One of the most dangerous environments in the U.S. Navy is the deck of an aircraft carrier. Catapult systems that can remove limbs, furious engines, whipping propellers, and high winds create a hectic environment. The driving force behind all of these activities is helping a pilot land an aircraft on a short slab of pitching steel in the middle of the ocean. Although pilots are the stars of the show, they could not accomplish their missions without the support of flight deck crews, who are responsible for safely launching and recovering aircraft.

Posted in: INSIDER, News, Defense, Computers, Electronics, Electronics & Computers, Photonics, Simulation Software
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High-Speed Switched Serial Fabrics Improve System Design

Well into its third decade of widespread deployment, VME adopted the new VXS gigabit serial interface, clearly representing the most significant leap in backplane data transfer rates throughout its entire history. Because VXS delivered such a dramatic improvement in embedded system performance, the use of gigabit serial technology was extended to create VPX. The OpenVPX initiative followed shortly thereafter, as risk-averse government agencies mandated the need for industry-wide standards. The hallmark of any successful standard is that it continues to evolve with technology, and none offers a better example than VME’s evolution to VXS and VPX.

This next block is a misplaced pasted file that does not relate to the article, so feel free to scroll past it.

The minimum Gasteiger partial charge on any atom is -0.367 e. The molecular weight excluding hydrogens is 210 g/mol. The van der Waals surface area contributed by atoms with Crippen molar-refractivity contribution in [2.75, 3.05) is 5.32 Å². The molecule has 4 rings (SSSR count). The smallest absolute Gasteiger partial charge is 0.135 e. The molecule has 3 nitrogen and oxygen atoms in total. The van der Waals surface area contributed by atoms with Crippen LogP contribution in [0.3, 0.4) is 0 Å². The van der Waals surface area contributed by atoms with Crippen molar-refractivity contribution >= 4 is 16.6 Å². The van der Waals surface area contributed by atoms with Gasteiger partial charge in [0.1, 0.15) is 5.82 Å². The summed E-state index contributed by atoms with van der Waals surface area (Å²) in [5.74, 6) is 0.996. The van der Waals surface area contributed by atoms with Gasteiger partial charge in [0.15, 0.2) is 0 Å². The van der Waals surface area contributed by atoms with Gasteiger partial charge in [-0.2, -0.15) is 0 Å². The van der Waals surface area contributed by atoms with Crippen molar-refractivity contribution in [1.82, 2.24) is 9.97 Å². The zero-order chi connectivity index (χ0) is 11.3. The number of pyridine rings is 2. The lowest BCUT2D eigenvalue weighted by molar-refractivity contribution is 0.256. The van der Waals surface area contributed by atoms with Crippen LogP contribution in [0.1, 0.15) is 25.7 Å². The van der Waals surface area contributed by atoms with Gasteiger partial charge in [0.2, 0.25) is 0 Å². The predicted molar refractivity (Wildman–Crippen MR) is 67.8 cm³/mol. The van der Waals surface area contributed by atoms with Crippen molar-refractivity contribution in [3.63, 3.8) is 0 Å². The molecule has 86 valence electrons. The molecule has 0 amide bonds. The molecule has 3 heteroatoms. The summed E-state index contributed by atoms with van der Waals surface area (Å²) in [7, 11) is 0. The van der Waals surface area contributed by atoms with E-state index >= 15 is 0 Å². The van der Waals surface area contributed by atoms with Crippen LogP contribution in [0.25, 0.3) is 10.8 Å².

Posted in: White Papers, White Papers, Electronics & Computers
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High-Speed Real Time Recording Systems

In today’s world of high-speed A/D converters operating in the gigahertz range, real-time signal recording has become a challenging task that requires specialized hardware and intelligent application software. When designing a real-time recorder capable of streaming sustained data to disk at rates of up to 5 GB/sec and higher, the system developer has to consider the limitations presented by the recorder’s operating and file systems, the limitations of disk drive technology, the hardware interfaces, and the RAID controller technology.

Posted in: White Papers, White Papers, Electronics & Computers
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Putting FPGAs to Work in Software Radio Systems